We wouldn't go so far as to call it a victory lap - but let's acknowledge some of the serious progress that has been made on the parks in 10 years - possibly with the help of the cheerleading of the DN Editorial Board (including here at Earth to Philly), but also, definitely with the help of the Philadelphia public. Here's the opening:
A FEW MORE ACRES, a lot less neglect.
Ten years after this newspaper's editorial series "Acres of Neglect" began a multiyear focus on the poor conditions, bizarre governance structure and unrealized potential of the city's parks, we are pleased to report significant change - in fact, a transformation.
In 2011, Philadelphia parks - at 10,500 acres, one of the largest urban park systems in the world - no longer are the dumping ground we found in 2001, when they were littered with thousands of old tires and hundreds of abandoned cars and assorted appliances, not to mention building materials and hazardous waste.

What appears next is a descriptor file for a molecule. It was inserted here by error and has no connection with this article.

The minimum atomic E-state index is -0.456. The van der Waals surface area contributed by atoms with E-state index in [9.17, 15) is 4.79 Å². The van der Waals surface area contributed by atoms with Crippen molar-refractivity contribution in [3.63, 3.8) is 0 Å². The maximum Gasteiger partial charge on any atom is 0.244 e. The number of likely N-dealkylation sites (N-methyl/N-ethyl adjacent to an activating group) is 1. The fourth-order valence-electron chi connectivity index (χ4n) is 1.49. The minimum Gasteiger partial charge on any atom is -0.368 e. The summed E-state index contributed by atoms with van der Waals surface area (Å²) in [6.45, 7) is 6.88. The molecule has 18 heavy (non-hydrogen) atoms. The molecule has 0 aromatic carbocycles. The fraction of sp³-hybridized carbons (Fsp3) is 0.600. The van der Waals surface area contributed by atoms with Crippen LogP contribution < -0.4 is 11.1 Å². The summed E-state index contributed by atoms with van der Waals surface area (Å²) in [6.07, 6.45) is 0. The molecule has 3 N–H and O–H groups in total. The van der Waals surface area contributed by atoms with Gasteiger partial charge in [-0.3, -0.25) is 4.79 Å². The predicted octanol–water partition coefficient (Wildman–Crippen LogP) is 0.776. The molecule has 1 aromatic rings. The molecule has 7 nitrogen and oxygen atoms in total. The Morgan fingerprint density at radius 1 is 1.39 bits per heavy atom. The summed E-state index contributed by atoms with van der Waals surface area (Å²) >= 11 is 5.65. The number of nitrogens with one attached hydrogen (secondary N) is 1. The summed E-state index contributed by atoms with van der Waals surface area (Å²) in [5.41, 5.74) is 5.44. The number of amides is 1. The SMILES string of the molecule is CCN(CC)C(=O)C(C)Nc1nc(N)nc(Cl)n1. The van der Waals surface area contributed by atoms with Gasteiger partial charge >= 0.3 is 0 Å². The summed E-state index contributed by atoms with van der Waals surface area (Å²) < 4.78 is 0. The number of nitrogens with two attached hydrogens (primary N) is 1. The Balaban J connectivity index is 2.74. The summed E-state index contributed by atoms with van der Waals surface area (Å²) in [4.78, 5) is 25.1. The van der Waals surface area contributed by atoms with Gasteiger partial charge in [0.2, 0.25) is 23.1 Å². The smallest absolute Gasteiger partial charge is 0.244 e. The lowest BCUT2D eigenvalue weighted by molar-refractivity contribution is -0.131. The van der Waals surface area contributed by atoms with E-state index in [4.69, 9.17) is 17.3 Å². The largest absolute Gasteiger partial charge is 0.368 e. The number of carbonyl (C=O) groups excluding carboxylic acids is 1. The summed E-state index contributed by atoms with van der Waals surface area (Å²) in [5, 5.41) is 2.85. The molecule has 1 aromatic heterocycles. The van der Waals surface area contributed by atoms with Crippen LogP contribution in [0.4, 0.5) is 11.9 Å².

From parks that lacked basic amenities like open restrooms - but didn't lack excuses for the situation - the city's parks now offer substantial relief for visitors. In the past 10 years, the parks have added at least 31 new and improved attractions, including several cafes and museums.
In 2001, Philadelphia was isolated from a then-nascent national movement to recognize the importance of public space in the lives of cities. In 2011, it has become a leader in that movement.
And here's the kicker: the transformation has been accomplished with fewer staff and less taxpayer money.
Read the whole thing here.